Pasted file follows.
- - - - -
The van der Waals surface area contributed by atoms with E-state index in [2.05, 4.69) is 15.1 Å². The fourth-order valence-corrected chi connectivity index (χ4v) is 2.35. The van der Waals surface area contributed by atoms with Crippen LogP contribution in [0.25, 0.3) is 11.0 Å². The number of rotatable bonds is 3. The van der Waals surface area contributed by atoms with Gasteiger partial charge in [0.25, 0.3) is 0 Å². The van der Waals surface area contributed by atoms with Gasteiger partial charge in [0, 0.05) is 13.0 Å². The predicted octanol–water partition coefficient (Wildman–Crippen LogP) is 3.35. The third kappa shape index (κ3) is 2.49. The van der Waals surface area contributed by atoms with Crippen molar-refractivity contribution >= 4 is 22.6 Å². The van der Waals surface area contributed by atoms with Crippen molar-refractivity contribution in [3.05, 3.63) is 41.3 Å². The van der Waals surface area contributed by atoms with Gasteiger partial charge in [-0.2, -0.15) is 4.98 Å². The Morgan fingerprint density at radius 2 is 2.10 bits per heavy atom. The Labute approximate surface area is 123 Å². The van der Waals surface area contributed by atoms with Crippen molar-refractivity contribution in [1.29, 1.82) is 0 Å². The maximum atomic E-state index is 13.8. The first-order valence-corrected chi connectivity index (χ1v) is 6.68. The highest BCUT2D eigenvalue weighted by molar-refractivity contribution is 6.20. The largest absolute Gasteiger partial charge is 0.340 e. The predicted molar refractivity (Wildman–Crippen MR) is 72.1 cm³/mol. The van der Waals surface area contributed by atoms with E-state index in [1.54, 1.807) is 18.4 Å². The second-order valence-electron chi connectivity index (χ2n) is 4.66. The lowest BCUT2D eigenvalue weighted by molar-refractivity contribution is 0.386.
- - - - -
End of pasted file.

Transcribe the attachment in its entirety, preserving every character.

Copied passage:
The van der Waals surface area contributed by atoms with E-state index in [2.05, 4.69) is 15.1 Å². The fourth-order valence-corrected chi connectivity index (χ4v) is 2.35. The van der Waals surface area contributed by atoms with Crippen LogP contribution in [0.25, 0.3) is 11.0 Å². The number of rotatable bonds is 3. The van der Waals surface area contributed by atoms with Gasteiger partial charge in [0.25, 0.3) is 0 Å². The van der Waals surface area contributed by atoms with Gasteiger partial charge in [0, 0.05) is 13.0 Å². The predicted octanol–water partition coefficient (Wildman–Crippen LogP) is 3.35. The third kappa shape index (κ3) is 2.49. The van der Waals surface area contributed by atoms with Crippen molar-refractivity contribution >= 4 is 22.6 Å². The van der Waals surface area contributed by atoms with Crippen molar-refractivity contribution in [3.05, 3.63) is 41.3 Å². The van der Waals surface area contributed by atoms with Gasteiger partial charge in [-0.2, -0.15) is 4.98 Å². The Morgan fingerprint density at radius 2 is 2.10 bits per heavy atom. The Labute approximate surface area is 123 Å². The van der Waals surface area contributed by atoms with Crippen molar-refractivity contribution in [1.29, 1.82) is 0 Å². The maximum atomic E-state index is 13.8. The first-order valence-corrected chi connectivity index (χ1v) is 6.68. The highest BCUT2D eigenvalue weighted by molar-refractivity contribution is 6.20. The largest absolute Gasteiger partial charge is 0.340 e. The predicted molar refractivity (Wildman–Crippen MR) is 72.1 cm³/mol. The van der Waals surface area contributed by atoms with E-state index in [1.54, 1.807) is 18.4 Å². The second-order valence-electron chi connectivity index (χ2n) is 4.66. The lowest BCUT2D eigenvalue weighted by molar-refractivity contribution is 0.386.